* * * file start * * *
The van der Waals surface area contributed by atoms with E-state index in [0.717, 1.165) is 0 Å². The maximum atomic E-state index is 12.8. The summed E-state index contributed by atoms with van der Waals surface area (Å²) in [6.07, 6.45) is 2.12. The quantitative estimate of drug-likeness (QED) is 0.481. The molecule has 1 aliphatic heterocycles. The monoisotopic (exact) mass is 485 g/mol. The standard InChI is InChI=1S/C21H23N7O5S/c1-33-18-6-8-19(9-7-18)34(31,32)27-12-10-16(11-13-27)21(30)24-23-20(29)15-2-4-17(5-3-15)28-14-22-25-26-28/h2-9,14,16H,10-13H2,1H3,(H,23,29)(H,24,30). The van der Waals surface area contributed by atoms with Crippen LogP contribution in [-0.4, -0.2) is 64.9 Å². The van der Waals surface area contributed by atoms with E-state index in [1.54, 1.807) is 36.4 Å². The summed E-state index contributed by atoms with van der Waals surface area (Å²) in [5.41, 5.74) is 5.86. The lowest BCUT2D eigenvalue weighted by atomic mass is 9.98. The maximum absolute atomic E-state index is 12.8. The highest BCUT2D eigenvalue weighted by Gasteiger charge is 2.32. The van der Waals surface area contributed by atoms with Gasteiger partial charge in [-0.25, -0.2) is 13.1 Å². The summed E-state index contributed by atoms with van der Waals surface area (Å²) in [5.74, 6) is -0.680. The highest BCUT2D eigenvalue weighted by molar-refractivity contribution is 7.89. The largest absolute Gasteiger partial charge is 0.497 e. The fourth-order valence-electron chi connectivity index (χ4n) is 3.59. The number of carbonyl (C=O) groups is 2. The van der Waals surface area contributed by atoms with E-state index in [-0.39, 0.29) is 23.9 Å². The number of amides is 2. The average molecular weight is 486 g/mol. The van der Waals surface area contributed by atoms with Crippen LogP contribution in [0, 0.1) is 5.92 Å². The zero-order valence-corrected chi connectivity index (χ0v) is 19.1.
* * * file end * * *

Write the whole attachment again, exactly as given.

The van der Waals surface area contributed by atoms with E-state index in [0.717, 1.165) is 0 Å². The maximum atomic E-state index is 12.8. The summed E-state index contributed by atoms with van der Waals surface area (Å²) in [6.07, 6.45) is 2.12. The quantitative estimate of drug-likeness (QED) is 0.481. The molecule has 1 aliphatic heterocycles. The monoisotopic (exact) mass is 485 g/mol. The standard InChI is InChI=1S/C21H23N7O5S/c1-33-18-6-8-19(9-7-18)34(31,32)27-12-10-16(11-13-27)21(30)24-23-20(29)15-2-4-17(5-3-15)28-14-22-25-26-28/h2-9,14,16H,10-13H2,1H3,(H,23,29)(H,24,30). The van der Waals surface area contributed by atoms with Crippen LogP contribution in [-0.4, -0.2) is 64.9 Å². The van der Waals surface area contributed by atoms with E-state index in [1.54, 1.807) is 36.4 Å². The summed E-state index contributed by atoms with van der Waals surface area (Å²) in [5.41, 5.74) is 5.86. The lowest BCUT2D eigenvalue weighted by atomic mass is 9.98. The maximum absolute atomic E-state index is 12.8. The highest BCUT2D eigenvalue weighted by Gasteiger charge is 2.32. The van der Waals surface area contributed by atoms with Gasteiger partial charge in [-0.25, -0.2) is 13.1 Å². The summed E-state index contributed by atoms with van der Waals surface area (Å²) in [5.74, 6) is -0.680. The highest BCUT2D eigenvalue weighted by molar-refractivity contribution is 7.89. The largest absolute Gasteiger partial charge is 0.497 e. The fourth-order valence-electron chi connectivity index (χ4n) is 3.59. The number of carbonyl (C=O) groups is 2. The van der Waals surface area contributed by atoms with E-state index in [-0.39, 0.29) is 23.9 Å². The number of amides is 2. The average molecular weight is 486 g/mol. The van der Waals surface area contributed by atoms with Crippen LogP contribution in [0, 0.1) is 5.92 Å². The zero-order valence-corrected chi connectivity index (χ0v) is 19.1.